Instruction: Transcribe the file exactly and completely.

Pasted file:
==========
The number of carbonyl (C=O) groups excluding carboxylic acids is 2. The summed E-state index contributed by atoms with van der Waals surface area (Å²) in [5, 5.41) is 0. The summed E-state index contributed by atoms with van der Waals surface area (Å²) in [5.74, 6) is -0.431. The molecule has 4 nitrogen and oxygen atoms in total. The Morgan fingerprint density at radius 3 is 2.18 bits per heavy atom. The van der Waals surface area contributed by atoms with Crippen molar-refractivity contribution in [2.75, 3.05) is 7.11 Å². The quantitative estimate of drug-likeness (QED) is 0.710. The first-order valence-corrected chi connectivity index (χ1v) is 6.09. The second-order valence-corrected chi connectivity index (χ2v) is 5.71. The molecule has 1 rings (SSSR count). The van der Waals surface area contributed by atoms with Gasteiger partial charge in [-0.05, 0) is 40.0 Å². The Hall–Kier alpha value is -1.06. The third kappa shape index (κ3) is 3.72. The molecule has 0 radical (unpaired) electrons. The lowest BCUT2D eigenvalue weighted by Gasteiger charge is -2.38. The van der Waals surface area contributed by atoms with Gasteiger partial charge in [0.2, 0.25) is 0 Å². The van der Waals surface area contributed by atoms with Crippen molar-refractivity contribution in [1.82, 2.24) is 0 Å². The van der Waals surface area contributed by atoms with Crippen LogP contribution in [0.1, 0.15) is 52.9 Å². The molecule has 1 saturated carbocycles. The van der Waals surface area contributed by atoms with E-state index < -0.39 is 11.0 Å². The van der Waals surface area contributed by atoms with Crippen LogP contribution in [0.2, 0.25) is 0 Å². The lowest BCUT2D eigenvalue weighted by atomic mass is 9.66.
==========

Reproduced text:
The number of carbonyl (C=O) groups excluding carboxylic acids is 2. The summed E-state index contributed by atoms with van der Waals surface area (Å²) in [5, 5.41) is 0. The summed E-state index contributed by atoms with van der Waals surface area (Å²) in [5.74, 6) is -0.431. The molecule has 4 nitrogen and oxygen atoms in total. The Morgan fingerprint density at radius 3 is 2.18 bits per heavy atom. The van der Waals surface area contributed by atoms with Crippen molar-refractivity contribution in [2.75, 3.05) is 7.11 Å². The quantitative estimate of drug-likeness (QED) is 0.710. The first-order valence-corrected chi connectivity index (χ1v) is 6.09. The second-order valence-corrected chi connectivity index (χ2v) is 5.71. The molecule has 1 rings (SSSR count). The van der Waals surface area contributed by atoms with Gasteiger partial charge in [-0.05, 0) is 40.0 Å². The Hall–Kier alpha value is -1.06. The third kappa shape index (κ3) is 3.72. The molecule has 0 radical (unpaired) electrons. The lowest BCUT2D eigenvalue weighted by Gasteiger charge is -2.38. The van der Waals surface area contributed by atoms with Gasteiger partial charge in [0.2, 0.25) is 0 Å². The van der Waals surface area contributed by atoms with Crippen molar-refractivity contribution in [1.82, 2.24) is 0 Å². The van der Waals surface area contributed by atoms with Crippen LogP contribution in [0.1, 0.15) is 52.9 Å². The molecule has 1 saturated carbocycles. The van der Waals surface area contributed by atoms with E-state index < -0.39 is 11.0 Å². The van der Waals surface area contributed by atoms with Crippen LogP contribution in [0.2, 0.25) is 0 Å². The lowest BCUT2D eigenvalue weighted by atomic mass is 9.66.